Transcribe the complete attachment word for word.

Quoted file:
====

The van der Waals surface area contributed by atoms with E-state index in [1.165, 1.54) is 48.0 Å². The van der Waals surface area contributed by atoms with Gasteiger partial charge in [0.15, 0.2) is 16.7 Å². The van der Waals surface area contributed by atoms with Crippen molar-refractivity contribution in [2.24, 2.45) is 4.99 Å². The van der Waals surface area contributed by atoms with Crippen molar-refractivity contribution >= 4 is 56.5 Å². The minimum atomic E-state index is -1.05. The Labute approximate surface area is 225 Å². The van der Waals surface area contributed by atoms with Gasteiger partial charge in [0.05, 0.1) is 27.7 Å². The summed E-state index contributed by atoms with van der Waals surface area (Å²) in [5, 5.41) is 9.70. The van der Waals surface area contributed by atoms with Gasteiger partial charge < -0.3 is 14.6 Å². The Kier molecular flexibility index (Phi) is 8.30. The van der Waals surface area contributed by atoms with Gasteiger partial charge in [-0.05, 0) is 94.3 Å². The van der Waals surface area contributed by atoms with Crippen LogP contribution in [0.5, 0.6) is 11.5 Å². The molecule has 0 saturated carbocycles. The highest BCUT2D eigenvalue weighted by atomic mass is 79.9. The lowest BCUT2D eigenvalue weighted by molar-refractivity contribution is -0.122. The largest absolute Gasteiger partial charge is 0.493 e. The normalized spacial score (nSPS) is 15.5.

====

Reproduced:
The van der Waals surface area contributed by atoms with E-state index in [1.165, 1.54) is 48.0 Å². The van der Waals surface area contributed by atoms with Gasteiger partial charge in [0.15, 0.2) is 16.7 Å². The van der Waals surface area contributed by atoms with Crippen molar-refractivity contribution in [2.24, 2.45) is 4.99 Å². The van der Waals surface area contributed by atoms with Crippen molar-refractivity contribution >= 4 is 56.5 Å². The minimum atomic E-state index is -1.05. The Labute approximate surface area is 225 Å². The van der Waals surface area contributed by atoms with Gasteiger partial charge in [0.05, 0.1) is 27.7 Å². The summed E-state index contributed by atoms with van der Waals surface area (Å²) in [5, 5.41) is 9.70. The van der Waals surface area contributed by atoms with Gasteiger partial charge < -0.3 is 14.6 Å². The Kier molecular flexibility index (Phi) is 8.30. The van der Waals surface area contributed by atoms with Gasteiger partial charge in [-0.05, 0) is 94.3 Å². The van der Waals surface area contributed by atoms with Crippen LogP contribution in [0.5, 0.6) is 11.5 Å². The molecule has 0 saturated carbocycles. The highest BCUT2D eigenvalue weighted by atomic mass is 79.9. The lowest BCUT2D eigenvalue weighted by molar-refractivity contribution is -0.122. The largest absolute Gasteiger partial charge is 0.493 e. The normalized spacial score (nSPS) is 15.5.